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Guesthouse changes don’t reflect SF history

Miguel Chavez

Some people are claiming that the proposed guesthouse ordinance is just bringing back the way Santa Fe used to be.

As someone whose family has lived here for generations, I think some people misunderstand the history of Santa Fe. (I wasn’t born here; I was born in Las Cruces while my father was attending NMSU, but we moved back when I was 2).

Over the centuries, Santa Feans did build additional homes on their property or expanded existing homes. This was done to accommodate extended families using limited resources. Many families dug the dirt from their property to make the adobes that built those additions.

As families became smaller, some families continued to live on their property but rented out unused space. The city acknowledged this change by allowing property owners to legally rent out a guest house on their land IF the property owner also lived there.

This was a compromise that allowed families to achieve some financial benefit while making sure the property owner still had a stake in maintaining the neighborhood.

Recently, however, the influx of second homes, short-term rentals, and real estate speculation has caused some people to try to change the rules about guesthouses.

The proposed new rules still allow a guesthouse on any residential property, but now the property owner could rent out both units and does not have to live there, or even be living in Santa Fe. This will lead to more out-of-town buyers and real estate speculation, draining the neighborhoods of real residents.

The rules are designed to increase neighborhood density but may also increase height and will allow on-street parking for tenants (if they can find it).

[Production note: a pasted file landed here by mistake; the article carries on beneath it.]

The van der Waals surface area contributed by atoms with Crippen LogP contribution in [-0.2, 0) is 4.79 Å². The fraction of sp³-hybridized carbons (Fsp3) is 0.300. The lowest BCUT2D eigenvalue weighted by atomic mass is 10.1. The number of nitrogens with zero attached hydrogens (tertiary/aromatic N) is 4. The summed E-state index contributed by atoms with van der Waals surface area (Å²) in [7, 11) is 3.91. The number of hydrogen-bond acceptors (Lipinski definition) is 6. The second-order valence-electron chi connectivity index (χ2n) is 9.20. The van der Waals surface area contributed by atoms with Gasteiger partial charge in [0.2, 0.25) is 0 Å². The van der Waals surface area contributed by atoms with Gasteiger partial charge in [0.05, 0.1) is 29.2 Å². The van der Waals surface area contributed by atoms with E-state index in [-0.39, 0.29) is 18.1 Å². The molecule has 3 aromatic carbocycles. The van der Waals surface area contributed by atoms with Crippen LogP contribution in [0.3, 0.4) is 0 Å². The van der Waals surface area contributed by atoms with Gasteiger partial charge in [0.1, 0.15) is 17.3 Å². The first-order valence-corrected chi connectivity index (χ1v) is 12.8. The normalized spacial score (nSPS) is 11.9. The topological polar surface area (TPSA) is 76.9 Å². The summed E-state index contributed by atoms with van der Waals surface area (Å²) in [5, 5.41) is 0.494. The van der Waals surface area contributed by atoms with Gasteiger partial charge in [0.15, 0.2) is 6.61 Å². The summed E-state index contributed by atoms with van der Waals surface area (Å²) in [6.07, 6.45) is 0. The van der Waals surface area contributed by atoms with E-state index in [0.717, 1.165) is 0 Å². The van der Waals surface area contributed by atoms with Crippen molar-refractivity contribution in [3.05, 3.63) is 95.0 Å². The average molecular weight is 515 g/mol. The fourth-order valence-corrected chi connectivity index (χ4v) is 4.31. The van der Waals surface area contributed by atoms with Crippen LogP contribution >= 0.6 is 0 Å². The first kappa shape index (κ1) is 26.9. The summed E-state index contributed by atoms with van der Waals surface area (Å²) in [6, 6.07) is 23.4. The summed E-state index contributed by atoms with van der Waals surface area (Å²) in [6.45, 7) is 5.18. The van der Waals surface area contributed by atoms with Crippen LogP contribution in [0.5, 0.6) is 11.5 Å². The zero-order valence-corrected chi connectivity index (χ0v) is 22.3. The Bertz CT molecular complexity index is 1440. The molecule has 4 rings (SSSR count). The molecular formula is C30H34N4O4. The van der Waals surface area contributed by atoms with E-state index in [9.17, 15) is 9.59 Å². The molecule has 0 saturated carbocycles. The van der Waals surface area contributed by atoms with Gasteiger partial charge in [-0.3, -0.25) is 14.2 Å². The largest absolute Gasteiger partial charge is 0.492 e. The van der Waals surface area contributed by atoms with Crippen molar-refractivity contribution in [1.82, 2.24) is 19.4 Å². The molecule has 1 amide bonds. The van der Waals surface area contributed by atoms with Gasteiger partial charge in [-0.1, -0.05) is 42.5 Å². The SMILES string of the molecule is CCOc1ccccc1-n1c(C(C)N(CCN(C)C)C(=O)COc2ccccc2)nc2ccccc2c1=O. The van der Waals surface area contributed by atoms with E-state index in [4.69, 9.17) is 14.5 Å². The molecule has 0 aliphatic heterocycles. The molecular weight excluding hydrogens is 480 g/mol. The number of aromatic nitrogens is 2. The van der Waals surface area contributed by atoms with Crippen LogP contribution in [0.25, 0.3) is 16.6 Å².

Supposedly, the reason for these changes is to allow more affordable housing for the local population. However, there is no requirement that ANY of these units be affordable or that they be rented to local people. They will rent for whatever the market will bear.

And many will become second homes or short-term rentals because the “highest and best use” for real estate is often defined as what brings in the most money, not what is best for the community as a whole.

The city claims that absentee owners will not be able to operate short-term rentals, but the city has not been effective in enforcing existing laws on owner-occupancy and short-term rentals. There is no guarantee that it will do any better in the future. As an example, unlike other small businesses, many owners of rental properties do not pay GRT.

The city has amended the land use code before, sometimes on controversial issues. The most successful of these amendments have come after extensive discussion with the whole community, not the fast-track we’re seeing here.

Take the Home Occupation Ordinance, which faced many of the same problems and questions when it proposed allowing small businesses in neighborhoods. What was acceptable? What would protect the neighborhoods?

The answers to these questions were achieved through consensus, and this ordinance has been very successful using an open process of evaluation that has led to more neighborhood affordability and safety. As an example, it helped me build a woodworking shop behind my home.

If the purpose of this amendment is to provide affordable housing for Santa Fe residents, let’s make sure that it does and that there are no unintended consequences that benefit a few at the expense of the many.

And while we’re at it, let’s look at other code, general plan and enforcement changes that might achieve the desired result without negative effects on existing neighborhoods.

Miguel Chavez is a former Santa Fe city councilor and former Santa Fe County commissioner

 

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